OGDEN, Utah, Jan. 23, 2017 (Gephardt Daily) — Judi Amsel said she was excited when she first heard about the women’s march planned in Washington D.C. and mentioned it to a neighbor.
“Why don’t we do our own?” her neighbor asked, and that simple question was the beginning of a major event in Ogden.
Amsel has a Ph.D. and plenty of experience as a leader in business and the Ogden community. But this rally was a new adventure for her.
“I cornered (former Ogden City councilwoman) Amy Wicks for advice and ideas on how to get this going,” Amsel told Gephardt Daily. “She encouraged me and gave me pointers for getting it organized.”
Amsel put the word out on Facebook early in January, letting her friends know, “I’ve organized this rally to bring together people who want to support each other and take action for positive change in challenging times.”
People started sharing the date, Saturday, Jan. 21, and spreading the word of a Unity Rally to meet in front of Ogden’s Union Station on Wall Avenue. From there, participants would march down Historic 25th Street and gather in front of Ogden’s Municipal Building at 25th and Washington Boulevard. The event was scheduled from 2 to 4 p.m.
“I got there at 1:45,” Amsel said, “and saw a couple of people coming with signs. I really had no idea what to expect. Then I looked around and realized the Union Station lobby was full of people.”
The crowd in the lobby was staying warm, but the group didn’t have official permission to gather there. Amsel quickly brought everyone outside as more people were showing up with banners and signs, some hand-drawn in crayon and marker, some appearing to have been professionally printed.
“We didn’t get an exact head count, but there were probably as many as 500 people who came out to march,” Amsel said.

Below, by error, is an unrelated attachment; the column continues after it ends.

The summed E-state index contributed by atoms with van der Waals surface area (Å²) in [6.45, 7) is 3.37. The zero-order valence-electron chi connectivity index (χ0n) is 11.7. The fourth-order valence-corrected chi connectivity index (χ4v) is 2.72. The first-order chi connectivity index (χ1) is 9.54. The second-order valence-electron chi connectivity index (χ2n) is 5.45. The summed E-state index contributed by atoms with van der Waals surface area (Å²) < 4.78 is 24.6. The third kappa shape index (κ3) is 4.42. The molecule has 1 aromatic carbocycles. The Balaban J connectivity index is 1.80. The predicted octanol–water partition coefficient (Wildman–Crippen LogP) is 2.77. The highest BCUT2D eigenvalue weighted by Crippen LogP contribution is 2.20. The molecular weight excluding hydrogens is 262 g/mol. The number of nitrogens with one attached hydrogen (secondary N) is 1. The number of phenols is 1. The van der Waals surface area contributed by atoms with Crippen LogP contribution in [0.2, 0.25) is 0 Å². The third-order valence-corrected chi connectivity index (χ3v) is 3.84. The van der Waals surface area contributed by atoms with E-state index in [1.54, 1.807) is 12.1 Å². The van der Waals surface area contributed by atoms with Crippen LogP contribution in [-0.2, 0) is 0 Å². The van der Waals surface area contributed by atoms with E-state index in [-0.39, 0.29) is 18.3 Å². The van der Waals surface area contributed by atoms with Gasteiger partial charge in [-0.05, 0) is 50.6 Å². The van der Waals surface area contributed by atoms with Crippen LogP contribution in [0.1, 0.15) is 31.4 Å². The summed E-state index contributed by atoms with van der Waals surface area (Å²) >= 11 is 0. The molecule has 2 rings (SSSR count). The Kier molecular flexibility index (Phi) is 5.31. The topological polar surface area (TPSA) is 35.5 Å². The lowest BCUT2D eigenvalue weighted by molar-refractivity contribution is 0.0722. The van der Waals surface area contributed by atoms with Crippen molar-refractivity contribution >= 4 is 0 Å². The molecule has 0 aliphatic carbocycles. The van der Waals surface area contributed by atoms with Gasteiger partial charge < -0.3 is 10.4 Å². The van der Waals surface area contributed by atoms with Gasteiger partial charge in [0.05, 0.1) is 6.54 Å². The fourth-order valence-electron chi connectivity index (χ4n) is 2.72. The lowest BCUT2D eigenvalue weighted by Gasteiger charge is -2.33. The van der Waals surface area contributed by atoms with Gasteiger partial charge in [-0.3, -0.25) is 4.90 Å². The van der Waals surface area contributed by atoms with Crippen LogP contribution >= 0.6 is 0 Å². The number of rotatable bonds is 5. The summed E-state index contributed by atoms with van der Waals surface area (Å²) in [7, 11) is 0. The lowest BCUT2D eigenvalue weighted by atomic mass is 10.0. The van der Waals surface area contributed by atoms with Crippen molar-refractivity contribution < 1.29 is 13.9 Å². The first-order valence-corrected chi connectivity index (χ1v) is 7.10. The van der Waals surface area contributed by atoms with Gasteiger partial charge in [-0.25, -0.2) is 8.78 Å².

It was an orderly event, with everyone — from grandmas and grandpas to babies in their mothers’ arms — walking along 25th Street in groups, waiting for green lights before crossing the street, waving to the passing cars, and occasionally breaking out in boisterous chants for unity and equal rights.
At the Municipal Building, Amsel and Wicks used a microphone and speaker to address the crowd, outlining the purpose of the rally and encouraging people to get active in their community and government.
The marchers were very clear about their reasons for being there.
Christopher Dominguez, who attended the rally with his wife, Christina, said President Trump’s policies and cabinet don’t represent the majority of the people.
Pam Stalnaker carried a sign saying she was there for her grandchildren’s future.
“We’re the majority,” Stalnaker said. “It’s our job to have a voice. We went through this in the ’70s.”
Ogden resident Kathleen Watts said, “I’m a protector of rights, not a protester.”
Watts said she was feeling hopeless on the day of the inauguration.
“I thought, it’s time for the good fight,” she said. “Hope defeats hopelessness.”
Vanessa Watts, Kathleen’s daughter, lives in Layton and works at Primary Children’s Hospital. She said she was glad to join the rally with her mother.
“The authority of our country being threatened hurts my soul,” Vanessa said. “We need to stand up and protect the rights of the people.”
Kathleen looked proudly at her daughter, then said, “I guess speaking as a grandmother, I have to say, ‘Not on my watch.’ We can’t let things fall apart on our watch.”
Wicks has started an open Facebook group, Northern Utah Unity, where people can share ideas and information about upcoming events. Wicks also plans to host a live streaming of Saturday’s Unity Rally from 6 to 9 p.m. Feb. 1, at the Roy Public Library, 2039 W. 4000 South.